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Build Status

Gravity Programming Language

Gravity is a powerful, dynamically typed, lightweight, embeddable programming language written in C without any external dependencies (except for stdlib). It is a class-based concurrent scripting language with modern Swift-like syntax.

Gravity supports procedural programming, object-oriented programming, functional programming, and data-driven programming. Thanks to special built-in methods, it can also be used as a prototype-based programming language.

Gravity has been developed from scratch for the Creo project in order to offer an easy way to write portable code for the iOS and Android platforms. It is written in portable C code that can be compiled on any platform using a C99 compiler. The VM code is about 4K lines long, the multipass compiler code is about 7K lines and the shared code is about 3K lines long. The compiler and virtual machine combined add less than 200KB to the executable on a 64-bit system.

What Gravity code looks like

class Vector {
	// instance variables
	var x = 0;
	var y = 0;
	var z = 0;

	// constructor
	func init (a = 0, b = 0, c = 0) {
		x = a; y = b; z = c;

	// instance method (built-in operator overriding)
	func + (v) {
		if (v is Int) return Vector(x+v, y+v, z+v);
		else if (v is Vector) return Vector(x+v.x, y+v.y, z+v.z);
		return null;

	// instance method (built-in String conversion overriding)
	func String() {
	        // string interpolation support
		return "[\(x),\(y),\(z)]";

func main() {
	// initialize a new vector object
	var v1 = Vector(1,2,3);
	// initialize a new vector object
	var v2 = Vector(4,5,6);
	// call + function in the vector object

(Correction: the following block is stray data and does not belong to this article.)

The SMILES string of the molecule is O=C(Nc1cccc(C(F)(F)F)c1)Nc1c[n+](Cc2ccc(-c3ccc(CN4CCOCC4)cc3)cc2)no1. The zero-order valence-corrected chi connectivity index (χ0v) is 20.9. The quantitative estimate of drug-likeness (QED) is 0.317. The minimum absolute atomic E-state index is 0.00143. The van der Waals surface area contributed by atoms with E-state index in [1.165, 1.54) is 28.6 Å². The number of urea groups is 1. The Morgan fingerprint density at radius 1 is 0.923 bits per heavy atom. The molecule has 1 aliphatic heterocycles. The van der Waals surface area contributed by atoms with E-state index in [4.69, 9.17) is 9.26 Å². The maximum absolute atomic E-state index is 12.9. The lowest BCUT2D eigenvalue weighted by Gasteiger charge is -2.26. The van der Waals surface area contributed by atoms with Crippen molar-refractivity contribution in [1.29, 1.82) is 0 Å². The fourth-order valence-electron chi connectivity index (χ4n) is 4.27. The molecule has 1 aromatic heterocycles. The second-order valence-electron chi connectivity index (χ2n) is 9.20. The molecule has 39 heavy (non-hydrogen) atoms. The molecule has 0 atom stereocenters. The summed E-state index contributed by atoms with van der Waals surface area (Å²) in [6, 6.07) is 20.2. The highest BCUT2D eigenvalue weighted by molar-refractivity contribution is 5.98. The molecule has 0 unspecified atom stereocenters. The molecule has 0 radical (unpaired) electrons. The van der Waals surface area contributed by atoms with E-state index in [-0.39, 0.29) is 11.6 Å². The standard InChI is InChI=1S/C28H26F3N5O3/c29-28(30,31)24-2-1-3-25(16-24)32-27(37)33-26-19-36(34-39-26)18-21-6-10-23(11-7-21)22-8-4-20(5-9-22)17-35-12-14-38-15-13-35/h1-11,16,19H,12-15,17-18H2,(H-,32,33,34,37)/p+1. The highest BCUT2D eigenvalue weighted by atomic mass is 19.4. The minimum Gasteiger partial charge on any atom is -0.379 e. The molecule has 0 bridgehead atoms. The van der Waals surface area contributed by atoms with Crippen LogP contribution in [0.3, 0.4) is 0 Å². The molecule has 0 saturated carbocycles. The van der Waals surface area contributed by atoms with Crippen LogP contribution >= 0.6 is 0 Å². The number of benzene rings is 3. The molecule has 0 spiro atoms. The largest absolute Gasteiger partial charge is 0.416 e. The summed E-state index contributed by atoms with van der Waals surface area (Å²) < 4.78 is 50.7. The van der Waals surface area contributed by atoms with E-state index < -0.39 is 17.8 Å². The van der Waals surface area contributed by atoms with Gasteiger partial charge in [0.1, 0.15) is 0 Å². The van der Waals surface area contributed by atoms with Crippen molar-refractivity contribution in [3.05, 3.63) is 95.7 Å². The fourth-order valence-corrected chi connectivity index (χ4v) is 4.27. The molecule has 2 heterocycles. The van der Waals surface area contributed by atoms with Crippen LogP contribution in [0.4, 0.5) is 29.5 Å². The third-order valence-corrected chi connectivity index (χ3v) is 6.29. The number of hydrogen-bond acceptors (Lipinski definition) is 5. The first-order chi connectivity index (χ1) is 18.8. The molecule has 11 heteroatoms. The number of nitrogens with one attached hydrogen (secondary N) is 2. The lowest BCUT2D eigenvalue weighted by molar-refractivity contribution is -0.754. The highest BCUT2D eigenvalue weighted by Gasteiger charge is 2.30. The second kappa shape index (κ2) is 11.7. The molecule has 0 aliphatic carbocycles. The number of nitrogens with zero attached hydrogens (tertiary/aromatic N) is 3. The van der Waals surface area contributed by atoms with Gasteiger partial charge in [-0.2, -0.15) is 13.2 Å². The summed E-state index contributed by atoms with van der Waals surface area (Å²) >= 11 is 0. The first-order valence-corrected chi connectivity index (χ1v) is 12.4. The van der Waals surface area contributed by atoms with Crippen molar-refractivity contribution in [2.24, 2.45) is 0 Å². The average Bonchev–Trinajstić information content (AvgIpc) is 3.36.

var v3 = v1 + v2;
	// returns string "[1,2,3] + [4,5,6] = [5,7,9]"
    	return "\(v1) + \(v2) = \(v3)";


  • multipass compiler
  • dynamic typing
  • classes and inheritance
  • higher-order functions and classes
  • lexical scoping
  • coroutines (via fibers)
  • nested classes
  • closures
  • garbage collection
  • operator overriding
  • powerful embedding API
  • built-in unit tests
  • built-in JSON serializer/deserializer
  • optional semicolons

Special thanks

Gravity was supported by a couple of open-source projects. The inspiration for closures comes from the elegant Lua programming language; specifically from the document Closures in Lua. For fibers, upvalues handling and some parts of the garbage collector, my gratitude goes to Bob Nystrom and his excellent Wren programming language. A very special thanks should also go to my friend Andrea Donetti who helped me debugging and testing various aspects of the language.


The Getting Started page is a guide for downloading and compiling the language. There is also a more extensive language documentation. Official wiki is used to collect related projects and tools.


Seems like a good idea to make a group chat for people to discuss Gravity.
Join the chat at


Contributions to Gravity are welcomed and encouraged!
More information is available in the official CONTRIBUTING file.


Gravity is available under the permissive MIT license.